The Transport Workers’ Union is ramping up calls on the Federal Government to mandate rapid antigen pre-flight testing for both passengers and crew following more positive cases which add four more Virgin flights to exposure lists.
Rapid antigen tests which require a nasal swab can produce results within 15 minutes and have an average 72 per cent accuracy for people with symptoms and 58 per cent accuracy in non-symptomatic cases. Several antigen tests have already been approved for use in Australia.
London Heathrow airport introduced rapid antigen testing in October last year, and testing is available at dozens of airport terminals around the world including UK, USA, Ireland, Germany and Turkey.
The calls come as a passenger has tested positive after flying with Virgin from Brisbane to Townsville on 24 June and back to Brisbane on 27 June.
Another Virgin flight attendant who was isolating as a close contact has tested positive after working alongside a crew member who discovered she had contracted covid-19 on Saturday after servicing five flights across Sydney, Brisbane and Melbourne. The new case has caused two more flights to be added to the exposure list and put more Virgin staff into emergency isolation.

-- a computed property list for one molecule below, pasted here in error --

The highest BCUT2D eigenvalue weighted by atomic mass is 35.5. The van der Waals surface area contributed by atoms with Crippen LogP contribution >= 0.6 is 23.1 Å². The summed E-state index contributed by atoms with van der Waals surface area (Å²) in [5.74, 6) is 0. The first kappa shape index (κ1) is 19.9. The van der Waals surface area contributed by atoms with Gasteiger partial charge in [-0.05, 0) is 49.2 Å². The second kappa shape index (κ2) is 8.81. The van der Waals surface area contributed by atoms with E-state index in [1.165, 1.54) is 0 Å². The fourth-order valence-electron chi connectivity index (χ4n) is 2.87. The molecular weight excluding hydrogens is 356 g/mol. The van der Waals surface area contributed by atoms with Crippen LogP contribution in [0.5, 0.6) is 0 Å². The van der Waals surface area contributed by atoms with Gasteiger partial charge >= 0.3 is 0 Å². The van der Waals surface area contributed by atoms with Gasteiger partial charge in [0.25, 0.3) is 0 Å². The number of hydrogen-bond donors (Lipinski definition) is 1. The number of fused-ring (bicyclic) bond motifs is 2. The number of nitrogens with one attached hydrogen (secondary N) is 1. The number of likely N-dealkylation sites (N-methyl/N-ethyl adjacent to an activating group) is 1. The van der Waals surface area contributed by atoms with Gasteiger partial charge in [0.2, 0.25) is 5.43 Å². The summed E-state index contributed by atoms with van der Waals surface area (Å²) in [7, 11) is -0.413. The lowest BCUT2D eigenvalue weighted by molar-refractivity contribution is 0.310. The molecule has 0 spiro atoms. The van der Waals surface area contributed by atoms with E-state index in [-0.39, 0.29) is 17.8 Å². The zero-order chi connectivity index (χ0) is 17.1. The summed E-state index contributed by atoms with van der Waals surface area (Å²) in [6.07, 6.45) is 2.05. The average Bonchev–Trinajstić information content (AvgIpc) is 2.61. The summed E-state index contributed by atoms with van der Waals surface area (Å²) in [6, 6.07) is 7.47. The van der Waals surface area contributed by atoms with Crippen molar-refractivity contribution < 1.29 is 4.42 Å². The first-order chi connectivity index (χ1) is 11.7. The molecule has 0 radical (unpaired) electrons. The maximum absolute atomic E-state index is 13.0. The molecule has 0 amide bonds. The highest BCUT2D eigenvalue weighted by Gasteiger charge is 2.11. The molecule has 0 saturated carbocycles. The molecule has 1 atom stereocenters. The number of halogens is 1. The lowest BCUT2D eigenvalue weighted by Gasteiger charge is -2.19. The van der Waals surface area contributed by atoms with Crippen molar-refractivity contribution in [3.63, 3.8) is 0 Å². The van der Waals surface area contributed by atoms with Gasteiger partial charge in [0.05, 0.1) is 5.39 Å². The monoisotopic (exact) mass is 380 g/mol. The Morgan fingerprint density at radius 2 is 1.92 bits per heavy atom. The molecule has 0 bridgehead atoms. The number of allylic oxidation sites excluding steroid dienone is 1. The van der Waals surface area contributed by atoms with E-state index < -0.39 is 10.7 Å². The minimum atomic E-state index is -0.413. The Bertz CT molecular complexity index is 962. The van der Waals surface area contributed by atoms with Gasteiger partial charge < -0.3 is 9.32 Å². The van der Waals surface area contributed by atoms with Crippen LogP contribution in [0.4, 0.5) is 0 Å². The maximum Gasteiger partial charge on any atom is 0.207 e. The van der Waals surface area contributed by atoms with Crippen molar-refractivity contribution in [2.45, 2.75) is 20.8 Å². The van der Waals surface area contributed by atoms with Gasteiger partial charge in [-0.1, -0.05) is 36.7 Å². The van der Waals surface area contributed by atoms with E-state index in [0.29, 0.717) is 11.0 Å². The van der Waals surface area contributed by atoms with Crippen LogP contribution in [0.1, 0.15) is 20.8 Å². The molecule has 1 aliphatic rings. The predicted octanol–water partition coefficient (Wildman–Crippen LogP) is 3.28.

TWU National Secretary Michael Kaine said more positive cases can be expected in the days to come.
“We are saddened but unfortunately not surprised to learn that there have been more positive cases on domestic flights. The Federal Government has inexplicably and irresponsibly ignored domestic aviation as a super-spreader industry. Domestic flight crew are still to this day missing from vaccine priority lists despite TWU members calling for eligibility for months, including repeated calls on Sunday following a positive test from a Virgin flight attendant.
“Pre-flight antigen testing would limit the risk of transporting covid to a breadth of Australian communities, given the greater chance of catching positive cases before passengers or crew board a flight. With results in as few as 15 minutes, positive results could be tested again to improve accuracy. This minor inconvenience is trivial in comparison to the disruption of snap lockdowns which damage the economy and put workers’ jobs on the line.
“National leadership on domestic aviation has been severely lacking from the Federal Government. Cabin crew have been subject to vastly different protocols in each state, but very rarely have any of those protocols included testing. The very nature of domestic air travel puts every state and community in Australia at risk of a covid outbreak if we do not contain this and act responsibly,” said Kaine.
The TWU wrote to the Prime Minister on Sunday to call for cabin crew to have priority access to vaccines and pre-flight testing. Another letter will be sent today.